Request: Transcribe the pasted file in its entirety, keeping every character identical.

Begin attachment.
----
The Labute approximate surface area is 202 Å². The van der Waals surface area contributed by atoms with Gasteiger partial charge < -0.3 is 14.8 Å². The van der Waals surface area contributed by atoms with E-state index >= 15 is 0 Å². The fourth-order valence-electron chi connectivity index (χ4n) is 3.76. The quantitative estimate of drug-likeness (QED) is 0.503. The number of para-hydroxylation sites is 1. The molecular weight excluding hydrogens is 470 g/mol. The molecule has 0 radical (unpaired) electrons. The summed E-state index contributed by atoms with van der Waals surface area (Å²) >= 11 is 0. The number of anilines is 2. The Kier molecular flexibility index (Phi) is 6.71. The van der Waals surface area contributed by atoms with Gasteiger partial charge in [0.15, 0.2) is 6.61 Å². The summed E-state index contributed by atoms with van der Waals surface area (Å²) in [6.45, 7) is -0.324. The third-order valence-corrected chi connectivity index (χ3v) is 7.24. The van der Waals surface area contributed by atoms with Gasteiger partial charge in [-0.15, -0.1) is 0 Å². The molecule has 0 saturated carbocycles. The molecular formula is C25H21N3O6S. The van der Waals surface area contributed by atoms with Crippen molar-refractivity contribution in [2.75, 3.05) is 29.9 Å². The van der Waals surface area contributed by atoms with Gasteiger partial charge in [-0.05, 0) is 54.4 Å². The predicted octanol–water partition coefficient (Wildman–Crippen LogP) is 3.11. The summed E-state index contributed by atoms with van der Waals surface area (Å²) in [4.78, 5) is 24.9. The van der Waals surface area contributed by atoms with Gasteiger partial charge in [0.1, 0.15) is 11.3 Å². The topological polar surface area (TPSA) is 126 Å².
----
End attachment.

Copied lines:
The Labute approximate surface area is 202 Å². The van der Waals surface area contributed by atoms with Gasteiger partial charge < -0.3 is 14.8 Å². The van der Waals surface area contributed by atoms with E-state index >= 15 is 0 Å². The fourth-order valence-electron chi connectivity index (χ4n) is 3.76. The quantitative estimate of drug-likeness (QED) is 0.503. The number of para-hydroxylation sites is 1. The molecular weight excluding hydrogens is 470 g/mol. The molecule has 0 radical (unpaired) electrons. The summed E-state index contributed by atoms with van der Waals surface area (Å²) >= 11 is 0. The number of anilines is 2. The Kier molecular flexibility index (Phi) is 6.71. The van der Waals surface area contributed by atoms with Gasteiger partial charge in [0.15, 0.2) is 6.61 Å². The summed E-state index contributed by atoms with van der Waals surface area (Å²) in [6.45, 7) is -0.324. The third-order valence-corrected chi connectivity index (χ3v) is 7.24. The van der Waals surface area contributed by atoms with Gasteiger partial charge in [-0.15, -0.1) is 0 Å². The molecule has 0 saturated carbocycles. The molecular formula is C25H21N3O6S. The van der Waals surface area contributed by atoms with Crippen molar-refractivity contribution in [2.75, 3.05) is 29.9 Å². The van der Waals surface area contributed by atoms with Gasteiger partial charge in [-0.05, 0) is 54.4 Å². The predicted octanol–water partition coefficient (Wildman–Crippen LogP) is 3.11. The summed E-state index contributed by atoms with van der Waals surface area (Å²) in [4.78, 5) is 24.9. The van der Waals surface area contributed by atoms with Gasteiger partial charge in [0.1, 0.15) is 11.3 Å². The topological polar surface area (TPSA) is 126 Å².